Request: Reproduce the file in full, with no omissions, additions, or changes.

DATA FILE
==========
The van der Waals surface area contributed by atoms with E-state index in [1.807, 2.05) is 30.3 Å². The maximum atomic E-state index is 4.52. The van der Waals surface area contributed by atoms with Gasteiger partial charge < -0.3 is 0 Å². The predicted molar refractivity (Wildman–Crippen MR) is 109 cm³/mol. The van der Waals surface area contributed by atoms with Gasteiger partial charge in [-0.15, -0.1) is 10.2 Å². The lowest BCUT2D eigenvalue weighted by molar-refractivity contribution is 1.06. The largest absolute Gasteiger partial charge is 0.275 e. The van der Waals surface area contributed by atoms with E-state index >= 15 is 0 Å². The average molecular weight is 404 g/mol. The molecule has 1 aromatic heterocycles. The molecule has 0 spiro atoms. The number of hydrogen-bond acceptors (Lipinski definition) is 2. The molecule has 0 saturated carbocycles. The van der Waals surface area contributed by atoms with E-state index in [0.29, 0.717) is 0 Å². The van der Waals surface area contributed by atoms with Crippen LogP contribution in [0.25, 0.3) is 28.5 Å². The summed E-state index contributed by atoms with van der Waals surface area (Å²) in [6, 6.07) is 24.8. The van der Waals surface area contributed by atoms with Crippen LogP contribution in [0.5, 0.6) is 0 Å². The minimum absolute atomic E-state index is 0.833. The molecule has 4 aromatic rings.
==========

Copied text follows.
The van der Waals surface area contributed by atoms with E-state index in [1.807, 2.05) is 30.3 Å². The maximum atomic E-state index is 4.52. The van der Waals surface area contributed by atoms with Gasteiger partial charge < -0.3 is 0 Å². The predicted molar refractivity (Wildman–Crippen MR) is 109 cm³/mol. The van der Waals surface area contributed by atoms with Gasteiger partial charge in [-0.15, -0.1) is 10.2 Å². The lowest BCUT2D eigenvalue weighted by molar-refractivity contribution is 1.06. The largest absolute Gasteiger partial charge is 0.275 e. The van der Waals surface area contributed by atoms with E-state index >= 15 is 0 Å². The average molecular weight is 404 g/mol. The molecule has 1 aromatic heterocycles. The molecule has 0 spiro atoms. The number of hydrogen-bond acceptors (Lipinski definition) is 2. The molecule has 0 saturated carbocycles. The van der Waals surface area contributed by atoms with E-state index in [0.29, 0.717) is 0 Å². The van der Waals surface area contributed by atoms with Crippen LogP contribution in [0.25, 0.3) is 28.5 Å². The summed E-state index contributed by atoms with van der Waals surface area (Å²) in [6, 6.07) is 24.8. The van der Waals surface area contributed by atoms with Crippen LogP contribution in [0.5, 0.6) is 0 Å². The minimum absolute atomic E-state index is 0.833. The molecule has 4 aromatic rings.